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Health and Medicine in Britain since 1860 (Social History in Perspective) [Paperback]

Anne Hardy
4.0 out of 5 stars  See all reviews (1 customer review)
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Book Description

6 Dec 2000 Social History in Perspective
Since 1860, life expectancies and standards of general health have improved dramatically in industrialised societies. In the 1860s, there was little that medicine could do to cure or prevent illness, death rates were high and life expectancy short. Health and Medicine in Britain since 1860 sets out to examine the relationship between health and medicine and how it has changed in Britain in the past 150 years. From the placebo effect to Viagra, through changes in society and in the organisation, practice and expertise of medicine, this volume reviews the processes through which modern expectations of health have become established.

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Health and Medicine in Britain since 1860 (Social History in Perspective) + A Social History of Medicine: Health, Healing and Disease in England, 1750-1950 + Medicine Transformed: Health, Disease and Society in Europe 1800-1930
Price For All Three: 67.11

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Product details

  • Paperback: 240 pages
  • Publisher: Palgrave Macmillan (6 Dec 2000)
  • Language: English
  • ISBN-10: 0333600118
  • ISBN-13: 978-0333600115
  • Product Dimensions: 13.8 x 21.7 cm
  • Average Customer Review: 4.0 out of 5 stars  See all reviews (1 customer review)
  • Amazon Bestsellers Rank: 440,953 in Books (See Top 100 in Books)
  • See Complete Table of Contents

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'Excellent introduction to history of medicine in Britain in the period covered.' - David F. Smith, University of Aberdeen

'Anne Hardy has done those studying, and indeed teaching, the history of medicine a considerable service with this work. Tightly and authoritatively written, without at any point lapsing into obscurity or unnecessarily technical language, the book deals chronologically with the period from the middle of the nineteenth century to the present day.' - John Stewart, Medical History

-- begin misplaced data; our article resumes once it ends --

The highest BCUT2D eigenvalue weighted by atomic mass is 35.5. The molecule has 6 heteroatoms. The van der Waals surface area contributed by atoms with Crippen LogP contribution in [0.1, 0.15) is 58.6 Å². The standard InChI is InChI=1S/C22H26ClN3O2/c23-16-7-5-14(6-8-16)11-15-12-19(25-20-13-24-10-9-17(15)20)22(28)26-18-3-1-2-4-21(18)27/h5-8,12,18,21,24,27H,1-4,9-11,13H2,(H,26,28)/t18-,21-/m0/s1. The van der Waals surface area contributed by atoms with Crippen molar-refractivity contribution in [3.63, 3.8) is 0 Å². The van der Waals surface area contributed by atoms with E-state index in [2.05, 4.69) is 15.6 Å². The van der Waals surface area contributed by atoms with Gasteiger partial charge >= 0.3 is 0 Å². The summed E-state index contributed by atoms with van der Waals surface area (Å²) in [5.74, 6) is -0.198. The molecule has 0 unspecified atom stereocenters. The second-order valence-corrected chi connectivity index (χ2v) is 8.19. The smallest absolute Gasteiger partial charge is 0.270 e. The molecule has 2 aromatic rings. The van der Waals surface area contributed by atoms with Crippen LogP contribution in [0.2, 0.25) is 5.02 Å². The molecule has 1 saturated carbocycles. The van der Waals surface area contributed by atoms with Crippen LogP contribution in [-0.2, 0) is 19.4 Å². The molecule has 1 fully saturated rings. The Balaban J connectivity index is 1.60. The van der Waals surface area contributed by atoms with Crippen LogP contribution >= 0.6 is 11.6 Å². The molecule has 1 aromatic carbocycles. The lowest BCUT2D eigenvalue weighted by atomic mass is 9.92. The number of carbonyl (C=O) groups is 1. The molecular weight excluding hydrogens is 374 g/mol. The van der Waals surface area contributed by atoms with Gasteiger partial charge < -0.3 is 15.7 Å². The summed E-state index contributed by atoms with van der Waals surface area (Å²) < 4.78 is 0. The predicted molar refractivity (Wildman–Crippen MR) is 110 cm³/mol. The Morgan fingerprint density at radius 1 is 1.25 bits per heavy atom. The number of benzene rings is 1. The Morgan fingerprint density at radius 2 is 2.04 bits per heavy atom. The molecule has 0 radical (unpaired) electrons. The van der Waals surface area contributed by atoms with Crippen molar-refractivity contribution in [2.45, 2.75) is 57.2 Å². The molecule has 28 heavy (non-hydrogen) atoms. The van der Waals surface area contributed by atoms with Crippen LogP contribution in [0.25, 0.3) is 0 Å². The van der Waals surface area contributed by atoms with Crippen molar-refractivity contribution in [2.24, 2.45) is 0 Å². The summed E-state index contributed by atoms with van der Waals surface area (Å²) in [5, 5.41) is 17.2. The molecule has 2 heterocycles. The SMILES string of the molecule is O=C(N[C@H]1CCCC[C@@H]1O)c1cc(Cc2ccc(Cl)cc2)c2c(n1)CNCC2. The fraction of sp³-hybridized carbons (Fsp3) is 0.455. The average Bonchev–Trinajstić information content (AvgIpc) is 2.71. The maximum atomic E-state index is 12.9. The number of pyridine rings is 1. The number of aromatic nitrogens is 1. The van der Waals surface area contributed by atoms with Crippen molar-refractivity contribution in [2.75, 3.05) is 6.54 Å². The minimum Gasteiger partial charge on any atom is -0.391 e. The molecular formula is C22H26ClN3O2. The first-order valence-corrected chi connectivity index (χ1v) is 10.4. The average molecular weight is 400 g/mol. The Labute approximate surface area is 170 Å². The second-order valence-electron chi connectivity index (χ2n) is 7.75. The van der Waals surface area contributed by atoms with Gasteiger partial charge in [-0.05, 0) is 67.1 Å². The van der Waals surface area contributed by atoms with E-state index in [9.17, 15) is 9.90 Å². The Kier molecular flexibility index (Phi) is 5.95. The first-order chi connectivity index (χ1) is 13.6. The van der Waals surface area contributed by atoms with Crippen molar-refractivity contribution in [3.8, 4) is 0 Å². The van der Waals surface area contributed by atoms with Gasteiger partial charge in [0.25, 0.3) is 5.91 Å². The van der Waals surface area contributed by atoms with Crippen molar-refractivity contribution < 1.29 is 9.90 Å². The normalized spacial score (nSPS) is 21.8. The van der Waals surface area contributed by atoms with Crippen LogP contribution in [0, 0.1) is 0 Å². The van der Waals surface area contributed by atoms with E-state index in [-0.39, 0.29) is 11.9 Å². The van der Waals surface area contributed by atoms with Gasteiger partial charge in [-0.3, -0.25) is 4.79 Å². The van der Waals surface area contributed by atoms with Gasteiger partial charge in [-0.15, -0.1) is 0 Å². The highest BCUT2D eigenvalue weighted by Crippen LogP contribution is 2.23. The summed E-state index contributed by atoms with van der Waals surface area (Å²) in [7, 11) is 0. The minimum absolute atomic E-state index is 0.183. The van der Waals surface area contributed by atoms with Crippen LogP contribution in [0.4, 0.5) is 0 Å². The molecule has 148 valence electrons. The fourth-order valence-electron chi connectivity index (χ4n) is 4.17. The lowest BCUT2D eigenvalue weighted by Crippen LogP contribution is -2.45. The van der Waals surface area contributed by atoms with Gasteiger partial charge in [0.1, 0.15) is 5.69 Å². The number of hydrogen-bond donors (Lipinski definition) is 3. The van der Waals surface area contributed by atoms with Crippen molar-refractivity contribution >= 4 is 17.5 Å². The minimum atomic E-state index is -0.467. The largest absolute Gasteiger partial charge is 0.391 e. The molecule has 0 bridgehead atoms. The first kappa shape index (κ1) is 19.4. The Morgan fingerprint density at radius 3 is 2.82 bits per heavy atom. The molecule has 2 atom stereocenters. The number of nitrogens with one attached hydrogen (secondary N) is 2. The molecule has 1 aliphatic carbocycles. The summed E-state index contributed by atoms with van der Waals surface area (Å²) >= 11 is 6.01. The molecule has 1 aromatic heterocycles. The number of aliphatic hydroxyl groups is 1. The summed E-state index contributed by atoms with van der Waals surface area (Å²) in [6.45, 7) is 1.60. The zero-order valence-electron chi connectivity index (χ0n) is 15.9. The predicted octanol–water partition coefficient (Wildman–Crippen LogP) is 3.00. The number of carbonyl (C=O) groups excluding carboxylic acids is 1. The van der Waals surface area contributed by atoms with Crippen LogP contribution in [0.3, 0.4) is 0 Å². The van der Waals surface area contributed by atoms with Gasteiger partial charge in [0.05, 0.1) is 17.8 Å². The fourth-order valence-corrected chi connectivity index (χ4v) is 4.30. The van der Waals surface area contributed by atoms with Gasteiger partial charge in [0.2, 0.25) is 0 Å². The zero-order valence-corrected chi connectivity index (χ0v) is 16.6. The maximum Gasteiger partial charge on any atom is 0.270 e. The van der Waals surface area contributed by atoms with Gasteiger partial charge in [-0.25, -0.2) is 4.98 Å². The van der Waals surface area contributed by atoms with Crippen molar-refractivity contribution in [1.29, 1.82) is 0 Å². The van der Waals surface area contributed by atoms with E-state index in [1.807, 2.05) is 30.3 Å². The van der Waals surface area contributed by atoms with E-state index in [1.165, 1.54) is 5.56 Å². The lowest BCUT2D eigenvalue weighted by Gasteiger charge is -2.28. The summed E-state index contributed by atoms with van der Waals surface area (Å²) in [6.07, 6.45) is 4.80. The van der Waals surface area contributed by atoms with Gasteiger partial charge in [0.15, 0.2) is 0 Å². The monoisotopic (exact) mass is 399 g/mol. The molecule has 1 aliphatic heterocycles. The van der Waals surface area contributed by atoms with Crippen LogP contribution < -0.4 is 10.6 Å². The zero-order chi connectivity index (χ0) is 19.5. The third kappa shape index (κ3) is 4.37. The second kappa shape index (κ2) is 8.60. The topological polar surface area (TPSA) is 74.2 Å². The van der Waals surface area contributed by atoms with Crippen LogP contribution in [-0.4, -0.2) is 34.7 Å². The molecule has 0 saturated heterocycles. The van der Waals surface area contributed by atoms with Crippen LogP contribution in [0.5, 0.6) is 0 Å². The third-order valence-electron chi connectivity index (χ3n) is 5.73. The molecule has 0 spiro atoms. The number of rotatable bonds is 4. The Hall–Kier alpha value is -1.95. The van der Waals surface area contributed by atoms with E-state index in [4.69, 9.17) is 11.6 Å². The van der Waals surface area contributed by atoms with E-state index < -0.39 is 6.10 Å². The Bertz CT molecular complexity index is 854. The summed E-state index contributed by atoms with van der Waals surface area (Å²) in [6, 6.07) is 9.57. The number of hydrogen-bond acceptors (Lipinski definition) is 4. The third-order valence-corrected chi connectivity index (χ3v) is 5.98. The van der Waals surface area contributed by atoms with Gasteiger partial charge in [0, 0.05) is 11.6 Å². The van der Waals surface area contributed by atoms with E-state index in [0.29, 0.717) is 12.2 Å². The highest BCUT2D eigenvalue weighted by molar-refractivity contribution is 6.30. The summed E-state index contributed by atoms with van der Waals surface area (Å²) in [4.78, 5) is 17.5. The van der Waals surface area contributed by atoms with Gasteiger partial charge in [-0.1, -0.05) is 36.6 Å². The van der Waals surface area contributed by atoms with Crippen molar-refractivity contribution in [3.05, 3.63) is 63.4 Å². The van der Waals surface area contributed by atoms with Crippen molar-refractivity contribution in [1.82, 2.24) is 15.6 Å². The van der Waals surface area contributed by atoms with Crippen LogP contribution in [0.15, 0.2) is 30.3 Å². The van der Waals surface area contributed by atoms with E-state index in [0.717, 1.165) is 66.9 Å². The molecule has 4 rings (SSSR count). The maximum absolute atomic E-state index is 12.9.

'There is no directly comparable book to this one; it should therefore prove useful to students and those new to the literature.' - Helen Jones, Social History of Medicine

'In 180 pages of text Anne Hardy provides an excellent survey, indeed a wide ranging discussion, of the changes and developments over the past 140 years.' - The Newsletter of the Australian Society of the History of Medicine

'[Hardy's] textbook is now the best available on health and medicine in twentieth-century Britain, and deserves a wide readership among history and social policy undergraduates.' - John Welshman, Lancaster University

'An excellent, concise, introduction.' - Dr P.J. Maguire, University of Brighton

'The book is written in a clear and concise manner and will certainly encourage the development of a deep interest in the area.' - Raymond Pate, Southport College

'A very good, useful history.' - Dave Backwith, Anglia Polytechnic University

'An excellent, readable, current text that deals with the different dimensions of the subject to considerable effect; students I've shown the book to have been impressed.' - Richard Brown, A-Level Lecturer, Manshead School

'Hardy has produced a skilful history which triumphs in highlighting the social determinants of health and succeeds in placing medicine in its wider political and economic context.' - Sally Sheard, University of Liverpool

About the Author

ANNE HARDY is a Lecturer in the History of Modern Medicine at the Wellcome Centre for the History of Medicine, University College London.

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4.0 out of 5 stars A Valuable Contribution to Historiography 20 Oct 2010
Anne Hardy presented herself with an enormous task when attempting to condense 140 years of British medical history into 234 pages. It is clear that from 1860, Britain saw wide-ranging developments in health and medicine and this is reflected in a vast historiography. Therefore, any attempt at a comprehensive overview would require a historian with advanced skills and sound judgement. Hardy attempted to plot the key events in British medical history from the 19th century through to the dawn of the twenty-first century in an uncomplicated and thematic fashion. A number of important points can be made on her work.

Hardy's work has a number of notable strengths. First of all, her chronological and thematic approach is beneficial to the reader. This chronological approach has the benefit of plotting the development of health and medicine throughout the period, which helps the reader to understand how our current form of medical care was created. The thematic breakdown makes big topics far more digestible. In terms of content, Hardy's analysis of civilian health during the Great War was outstanding, particularly charting civilian mortality from infectious disease, lack of healthcare provision and the 1918 influenza outbreak (Ch. 2). This fills gaps left by writers such as, Marwick and De Groot, whose works are considered outstanding in charting the civilian experience of the war. Hardy has made a good attempt at surveying health and medicine in the post-war period, which is not an easy task, due to the vast range of developments starting with the establishment of the National Health Service. However, this good work will always be overshadowed by the excellent work of Berridge on the same period.
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